Rarely do I run with any devices, especially a cell phone. This morning, though, the wife convinced me to carry her iPod, which had on it some NPR Driveway Moments, including one about quadriplegic psychologist Dr. Dan Gottlieb, who told about the despair he sometimes felt and he knew others felt. But he told a story about a man who had come to see him and, when the session was over, the man strugged to get out of his chair as Gottlieb watched. "I'm glad I can at least still get out of the chair," the man admitted. "I'm glad I don't have to struggle with that," the psychologist said, and they both laughed. That story is here: "Lessons from a Psychologist, and Grandad."
As I listened I was just coming to my blue heron pond, and I slowed to a walk, hoping to see the heron. Gottleib told about his father who sometimes wished he could slough off "this veil of tears," and just then the heron rose, its wings stroking the air, quietly lifting the giant bird into the sky. He wasn't startled today, it seemed, just cautious, and I noticed the carp that usually swirl away so quickly were still lined up gulping at the air along the pond's flat surface.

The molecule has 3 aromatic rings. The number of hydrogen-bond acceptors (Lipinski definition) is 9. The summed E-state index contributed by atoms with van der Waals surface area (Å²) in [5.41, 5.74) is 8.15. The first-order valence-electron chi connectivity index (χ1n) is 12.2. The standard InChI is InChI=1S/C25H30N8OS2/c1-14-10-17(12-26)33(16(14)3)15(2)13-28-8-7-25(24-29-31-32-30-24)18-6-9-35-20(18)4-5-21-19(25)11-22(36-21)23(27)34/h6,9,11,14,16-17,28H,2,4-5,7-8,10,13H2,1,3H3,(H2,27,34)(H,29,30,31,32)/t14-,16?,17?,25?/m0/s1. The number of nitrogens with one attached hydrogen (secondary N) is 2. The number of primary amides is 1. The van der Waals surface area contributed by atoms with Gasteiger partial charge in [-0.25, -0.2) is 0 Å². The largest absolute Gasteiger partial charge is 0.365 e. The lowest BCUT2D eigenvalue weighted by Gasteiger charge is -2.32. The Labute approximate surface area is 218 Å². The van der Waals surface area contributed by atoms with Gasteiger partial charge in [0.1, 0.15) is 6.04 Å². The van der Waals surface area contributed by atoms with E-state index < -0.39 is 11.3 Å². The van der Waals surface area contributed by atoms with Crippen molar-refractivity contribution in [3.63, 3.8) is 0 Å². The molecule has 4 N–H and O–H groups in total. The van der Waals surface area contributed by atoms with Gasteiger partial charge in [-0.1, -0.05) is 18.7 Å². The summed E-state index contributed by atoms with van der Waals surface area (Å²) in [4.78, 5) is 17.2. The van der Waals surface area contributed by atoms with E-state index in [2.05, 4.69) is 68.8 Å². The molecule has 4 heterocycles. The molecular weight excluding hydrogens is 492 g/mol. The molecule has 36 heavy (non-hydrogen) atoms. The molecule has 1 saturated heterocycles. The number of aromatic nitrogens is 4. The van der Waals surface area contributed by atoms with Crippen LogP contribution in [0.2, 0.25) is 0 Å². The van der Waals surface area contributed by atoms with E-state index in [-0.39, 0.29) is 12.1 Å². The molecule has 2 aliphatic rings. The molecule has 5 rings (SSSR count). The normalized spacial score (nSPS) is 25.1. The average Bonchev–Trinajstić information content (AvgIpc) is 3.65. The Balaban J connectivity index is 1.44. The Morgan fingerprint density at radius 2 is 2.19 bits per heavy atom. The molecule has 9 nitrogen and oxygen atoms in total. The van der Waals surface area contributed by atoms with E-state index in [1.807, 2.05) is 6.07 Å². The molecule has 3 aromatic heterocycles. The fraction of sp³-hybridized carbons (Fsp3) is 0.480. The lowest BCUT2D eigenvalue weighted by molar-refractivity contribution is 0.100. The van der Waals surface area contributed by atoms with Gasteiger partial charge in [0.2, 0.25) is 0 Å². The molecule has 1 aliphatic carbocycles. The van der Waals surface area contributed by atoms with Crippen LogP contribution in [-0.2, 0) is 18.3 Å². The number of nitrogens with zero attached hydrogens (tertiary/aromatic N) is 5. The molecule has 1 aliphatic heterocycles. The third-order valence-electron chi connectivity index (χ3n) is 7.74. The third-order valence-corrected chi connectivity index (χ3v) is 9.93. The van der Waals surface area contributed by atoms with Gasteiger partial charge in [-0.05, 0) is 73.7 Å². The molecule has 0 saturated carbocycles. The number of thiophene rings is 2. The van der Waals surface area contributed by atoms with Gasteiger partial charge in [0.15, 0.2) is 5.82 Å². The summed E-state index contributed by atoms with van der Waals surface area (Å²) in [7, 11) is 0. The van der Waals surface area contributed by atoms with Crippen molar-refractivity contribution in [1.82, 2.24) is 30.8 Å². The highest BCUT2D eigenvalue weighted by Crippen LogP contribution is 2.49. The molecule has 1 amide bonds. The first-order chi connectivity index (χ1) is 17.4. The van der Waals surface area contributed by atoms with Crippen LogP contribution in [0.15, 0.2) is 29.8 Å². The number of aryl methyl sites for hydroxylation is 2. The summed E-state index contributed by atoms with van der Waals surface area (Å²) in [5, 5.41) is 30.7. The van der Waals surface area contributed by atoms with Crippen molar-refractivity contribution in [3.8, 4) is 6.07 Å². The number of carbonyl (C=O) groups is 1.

Later I listened to another story of wonder, a woman whose vision had always been monocular, seeing everything as a flat surface, though she could drive and play tennis. In an unusual development, she began to develop binocular vision, and her description of seeing herself in a snowfall, rather than just observing it, is well worth the listen.
As I ran along, listening to these stories and seeing once again my random rabbit, my patient blue heron, my chorus of carp, poet Mary Oliver's book Why I Wake Early came to mind, her emphatic joy in the life around us.
(This image is from Mark Goldstein's collection of photos at PhotographyBlog.)